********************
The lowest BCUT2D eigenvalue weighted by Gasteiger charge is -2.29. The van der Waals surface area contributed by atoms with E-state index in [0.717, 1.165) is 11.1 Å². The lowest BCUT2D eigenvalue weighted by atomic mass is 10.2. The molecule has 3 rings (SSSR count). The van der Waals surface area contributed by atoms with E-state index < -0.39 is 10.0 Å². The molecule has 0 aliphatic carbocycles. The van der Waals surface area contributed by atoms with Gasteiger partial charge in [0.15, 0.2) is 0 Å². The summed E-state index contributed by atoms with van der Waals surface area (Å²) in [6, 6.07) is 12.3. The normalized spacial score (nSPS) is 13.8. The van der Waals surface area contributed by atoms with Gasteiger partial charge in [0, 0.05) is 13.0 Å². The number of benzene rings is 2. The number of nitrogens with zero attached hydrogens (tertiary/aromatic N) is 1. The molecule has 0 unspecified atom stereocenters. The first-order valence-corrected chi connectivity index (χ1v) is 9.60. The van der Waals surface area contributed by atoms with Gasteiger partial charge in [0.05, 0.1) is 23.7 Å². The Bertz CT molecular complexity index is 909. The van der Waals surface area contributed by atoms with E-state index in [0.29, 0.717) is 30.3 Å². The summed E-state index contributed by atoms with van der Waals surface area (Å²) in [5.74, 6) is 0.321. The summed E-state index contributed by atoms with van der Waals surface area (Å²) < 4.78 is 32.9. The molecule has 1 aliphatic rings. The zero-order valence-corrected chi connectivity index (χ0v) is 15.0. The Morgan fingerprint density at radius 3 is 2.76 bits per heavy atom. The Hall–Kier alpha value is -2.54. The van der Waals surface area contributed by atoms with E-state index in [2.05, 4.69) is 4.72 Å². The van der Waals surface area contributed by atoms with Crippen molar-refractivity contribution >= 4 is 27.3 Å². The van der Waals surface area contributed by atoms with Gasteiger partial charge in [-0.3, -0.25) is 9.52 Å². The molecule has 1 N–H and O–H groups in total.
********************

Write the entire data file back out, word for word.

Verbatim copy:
The lowest BCUT2D eigenvalue weighted by Gasteiger charge is -2.29. The van der Waals surface area contributed by atoms with E-state index in [0.717, 1.165) is 11.1 Å². The lowest BCUT2D eigenvalue weighted by atomic mass is 10.2. The molecule has 3 rings (SSSR count). The van der Waals surface area contributed by atoms with E-state index < -0.39 is 10.0 Å². The molecule has 0 aliphatic carbocycles. The van der Waals surface area contributed by atoms with Gasteiger partial charge in [0.15, 0.2) is 0 Å². The summed E-state index contributed by atoms with van der Waals surface area (Å²) in [6, 6.07) is 12.3. The normalized spacial score (nSPS) is 13.8. The van der Waals surface area contributed by atoms with Gasteiger partial charge in [0, 0.05) is 13.0 Å². The number of benzene rings is 2. The number of nitrogens with zero attached hydrogens (tertiary/aromatic N) is 1. The molecule has 0 unspecified atom stereocenters. The first-order valence-corrected chi connectivity index (χ1v) is 9.60. The van der Waals surface area contributed by atoms with Gasteiger partial charge in [0.05, 0.1) is 23.7 Å². The Bertz CT molecular complexity index is 909. The van der Waals surface area contributed by atoms with E-state index in [0.29, 0.717) is 30.3 Å². The summed E-state index contributed by atoms with van der Waals surface area (Å²) in [5.74, 6) is 0.321. The summed E-state index contributed by atoms with van der Waals surface area (Å²) < 4.78 is 32.9. The molecule has 1 aliphatic rings. The zero-order valence-corrected chi connectivity index (χ0v) is 15.0. The Morgan fingerprint density at radius 3 is 2.76 bits per heavy atom. The Hall–Kier alpha value is -2.54. The van der Waals surface area contributed by atoms with E-state index in [2.05, 4.69) is 4.72 Å². The van der Waals surface area contributed by atoms with Crippen molar-refractivity contribution >= 4 is 27.3 Å². The van der Waals surface area contributed by atoms with Gasteiger partial charge in [-0.3, -0.25) is 9.52 Å². The molecule has 1 N–H and O–H groups in total.